Black Women and Religious Cultures 2.1

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  • Editorial Introduction

    by Rosetta E. Ross

    Black women’s labor and creativity often are intertwined. Black people, in general, and black women, in particular, regularly accommodate the reality that class, social and economic opportunity, gender identity, and more, intersect with myriad iterations of coloniality and anti-black racism and confound ideas and efforts to live normally and thrive. During the past 15 months of the COVID-19 pandemic, in addition to the variety of other normalized abnormal realities they commonly confront...

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  • The Ghanaian PCG Tent Women Clergy as Revolutionaries

    by Grace Sintim Adasi

    Since 1979, after attaining access to most roles in Ghanaian society and churches, ordained women in various communities have combined duties as Christian ministers with their duties in other professions. The term “tent” refers the women clergy who also are teachers, nurses, medical doctors, bankers, politicians, lawyers, farmers, traders, engineers, professors, soldiers, and more. They successfully combine roles to make themselves revolutionaries. Using library and archival materials as well as data from field research, this study reveals that women leaders in church and society are merging professions so effectively that they deserve acknowledgement for important ministry contributions, especially to the advancement of women. The study recommends that women should be partnered equally with men in their role performance in the church and society. Key Words: Women, Tent Ministers, Presbyterian Church of Ghana, Revolutionary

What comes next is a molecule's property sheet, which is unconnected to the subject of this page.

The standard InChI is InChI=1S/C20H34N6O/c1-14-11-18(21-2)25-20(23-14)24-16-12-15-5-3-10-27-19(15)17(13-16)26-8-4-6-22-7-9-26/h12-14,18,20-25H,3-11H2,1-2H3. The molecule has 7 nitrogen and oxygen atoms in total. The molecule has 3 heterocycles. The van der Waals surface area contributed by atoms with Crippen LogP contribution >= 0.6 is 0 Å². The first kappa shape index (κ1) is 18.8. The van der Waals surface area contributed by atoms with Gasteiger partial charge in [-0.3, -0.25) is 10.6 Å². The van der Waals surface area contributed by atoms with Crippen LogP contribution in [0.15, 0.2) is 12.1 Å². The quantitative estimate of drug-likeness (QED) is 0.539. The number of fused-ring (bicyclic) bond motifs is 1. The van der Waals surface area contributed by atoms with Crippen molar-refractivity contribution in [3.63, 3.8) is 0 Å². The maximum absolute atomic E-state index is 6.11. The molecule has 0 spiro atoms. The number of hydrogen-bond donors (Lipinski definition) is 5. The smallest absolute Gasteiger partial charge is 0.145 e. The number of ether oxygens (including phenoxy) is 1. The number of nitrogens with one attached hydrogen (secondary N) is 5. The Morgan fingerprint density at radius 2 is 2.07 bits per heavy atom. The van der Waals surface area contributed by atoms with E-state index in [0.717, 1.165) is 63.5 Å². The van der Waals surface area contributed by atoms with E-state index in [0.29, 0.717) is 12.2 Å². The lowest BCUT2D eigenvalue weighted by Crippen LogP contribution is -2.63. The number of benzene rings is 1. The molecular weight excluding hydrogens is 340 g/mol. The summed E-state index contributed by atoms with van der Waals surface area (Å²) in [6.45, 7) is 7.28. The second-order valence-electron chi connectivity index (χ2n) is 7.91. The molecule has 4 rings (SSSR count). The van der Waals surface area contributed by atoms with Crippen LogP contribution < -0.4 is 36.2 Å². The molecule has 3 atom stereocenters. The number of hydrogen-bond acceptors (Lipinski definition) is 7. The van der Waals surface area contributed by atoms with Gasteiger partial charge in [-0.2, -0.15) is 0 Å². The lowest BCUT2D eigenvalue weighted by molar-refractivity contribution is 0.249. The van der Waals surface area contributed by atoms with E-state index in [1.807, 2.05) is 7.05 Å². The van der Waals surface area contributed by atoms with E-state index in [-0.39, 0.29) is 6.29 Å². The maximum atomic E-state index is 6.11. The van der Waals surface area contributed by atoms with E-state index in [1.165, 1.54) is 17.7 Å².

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  • Rituals of Restorative ResistanceHealing Cultural Trauma and Cultural Amnesia through Cultural Anamnesis and Collective Memory

    by Jean Derricotte-Murphy

    Using a womanist auto-ethnographic approach, this essay presents an anamnestic remedy for healing cultural trauma and cultural amnesia within the African American community. The essay narrates the creation then infusion of rituals of restorative resistance into the liturgy of a traditional, urban black Baptist Church as a means of resistance, resilience, and restoration. By commemorating the sacrifices of Jesus and enslaved African ancestors in eucharist rituals that are enhanced with sacred songs, readings, and symbols, the liturgy expands the meaning of “Do This in Remembrance of Me” (1 Corinthians 11:24) to “Re-Member Me.” Drawing especially on work of Engelbert Mveng, Delores S. Williams, Barbara A. Holmes, Linda E. Thomas, and JoAnne Marie Terrell, and combining theology and anthropology, the essay describes a hermeneutic of healing within the community. It argues (1) that participation in enactment of rituals of restorative resistance decolonizes minds and deconstructs negative Western characterizations of black and brown bodies and (2) that ritualistic inversion and transformation of painful histories and traumatic stories into narratives and symbols of endurance and faith can re-invent, re-construct, and re-member individuals and communities into whole and healed entities.

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  • container title
    The Journal of Black Women and Religious Cultures
  • issn
  • issue
    Issue 2
  • original publisher place
    Atlanta, Georgia
  • publisher
    Black Women and Religious Cultures
  • publisher place
    Atlanta, Georgia
  • volume
    Volume 1
  • doi